An older Katara also made an appearance as Korra’s master in waterbending, not to mention Aang, Toph and Sokka in the flashbacks.  

Other Notable Things

Aside from everything I mentioned above, I’d like to mention a few things that I think are the best (or most questionable) parts of the show and Avatar universe.  

Special Techniques in bending

The idea of metal bending, a skill single-handedly developed by Toph in the first series, is exhausted in LoK –it is used by the police in their operations, with extendable whip-like material that serves as a lasso, sling and so on. What is really interesting is the way one of the characters got around the existence of metal bending; he (Asami’s father) developed machines and structures using platinum, a metal so pure that it doesn’t have pieces of earth in it. 

Bending without the use of arms/ only the mind wasn’t used much in the new series; in fact, I can’t recall anyone being able to do so (in the way King Bumi did in AtLA) except for [spoiler] Amon. I wish the characters could bend without the use of arms; it would be much easier for them if ever their body ended up being trapped in some place. 

Bending electricity or lightning also seems to be not so much of a big deal; one of the primary characters who isn’t really a prodigy (at least I don’t think so), Mako, was able to bend cold fire easily.  

Note: Bending is still awesome. I hope the fight choreographers never stop producing amazing work.


Over the course of several episodes (12, in fact), I repeatedly thought that the fighters were being extremely stupid with their advantage. Most of the time, I was pertaining to benders. In my opinion, it would be so easy to win a fight against non-benders, especially if you were an earth bender (just trap the Equalists to the floor, or sink them). There really should be no contest –if it’s fire, just wrap them in fire (don’t give inefficient, escapable fire punches); if it’s water, do the same. If it’s air, just blast them away, or hit them in the gut with an air punch or something. Bloodbending was really misused as well; if I was a villain, I’ll just snap everyone’s spines.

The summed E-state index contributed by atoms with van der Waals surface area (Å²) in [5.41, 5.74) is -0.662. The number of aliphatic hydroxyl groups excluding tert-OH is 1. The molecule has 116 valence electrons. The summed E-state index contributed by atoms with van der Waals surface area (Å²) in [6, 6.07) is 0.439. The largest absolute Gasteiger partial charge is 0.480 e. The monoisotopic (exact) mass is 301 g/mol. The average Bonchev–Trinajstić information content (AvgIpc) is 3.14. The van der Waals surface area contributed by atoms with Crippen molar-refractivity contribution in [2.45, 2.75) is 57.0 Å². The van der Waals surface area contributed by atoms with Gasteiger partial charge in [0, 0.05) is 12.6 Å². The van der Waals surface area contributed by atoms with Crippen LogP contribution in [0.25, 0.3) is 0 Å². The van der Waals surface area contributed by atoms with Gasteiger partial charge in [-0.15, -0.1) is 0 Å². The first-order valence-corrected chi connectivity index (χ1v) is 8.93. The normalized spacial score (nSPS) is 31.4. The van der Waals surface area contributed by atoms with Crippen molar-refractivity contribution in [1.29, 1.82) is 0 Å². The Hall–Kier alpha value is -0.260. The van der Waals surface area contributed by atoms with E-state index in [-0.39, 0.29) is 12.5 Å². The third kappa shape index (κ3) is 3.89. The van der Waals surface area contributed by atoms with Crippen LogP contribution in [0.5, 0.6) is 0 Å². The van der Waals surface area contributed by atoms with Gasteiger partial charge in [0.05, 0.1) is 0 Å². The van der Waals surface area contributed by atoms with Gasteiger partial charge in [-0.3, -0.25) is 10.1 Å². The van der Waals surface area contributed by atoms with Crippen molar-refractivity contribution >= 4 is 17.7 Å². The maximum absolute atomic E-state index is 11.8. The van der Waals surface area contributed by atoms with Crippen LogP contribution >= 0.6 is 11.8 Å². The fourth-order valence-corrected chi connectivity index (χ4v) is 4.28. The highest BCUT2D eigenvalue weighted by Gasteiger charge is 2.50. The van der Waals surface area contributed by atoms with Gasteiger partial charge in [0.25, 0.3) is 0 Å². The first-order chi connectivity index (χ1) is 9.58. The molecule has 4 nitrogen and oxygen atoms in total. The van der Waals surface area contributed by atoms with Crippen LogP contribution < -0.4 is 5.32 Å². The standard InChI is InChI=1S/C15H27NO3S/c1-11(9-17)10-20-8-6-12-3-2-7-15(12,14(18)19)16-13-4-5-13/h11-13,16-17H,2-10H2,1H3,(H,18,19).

Amon’s motives were also very sketchy; I really can’t explain it, but, uh. There was something lacking. 


YES. I loved the music for LoK (as I know of it, Nickelodeon hired the same composers from the first series). The mood of the scenes was really developed and furthered with the music compositions and selections. Brilliant. :> 

And lastly

After staying a few hours in prison, how come Asami’s make-up is still perfectly put on? I mean, whu. 

But then everything is eclipsed by the fact that FLYING BISONS ARE NOT EXTINCT. Woohoo.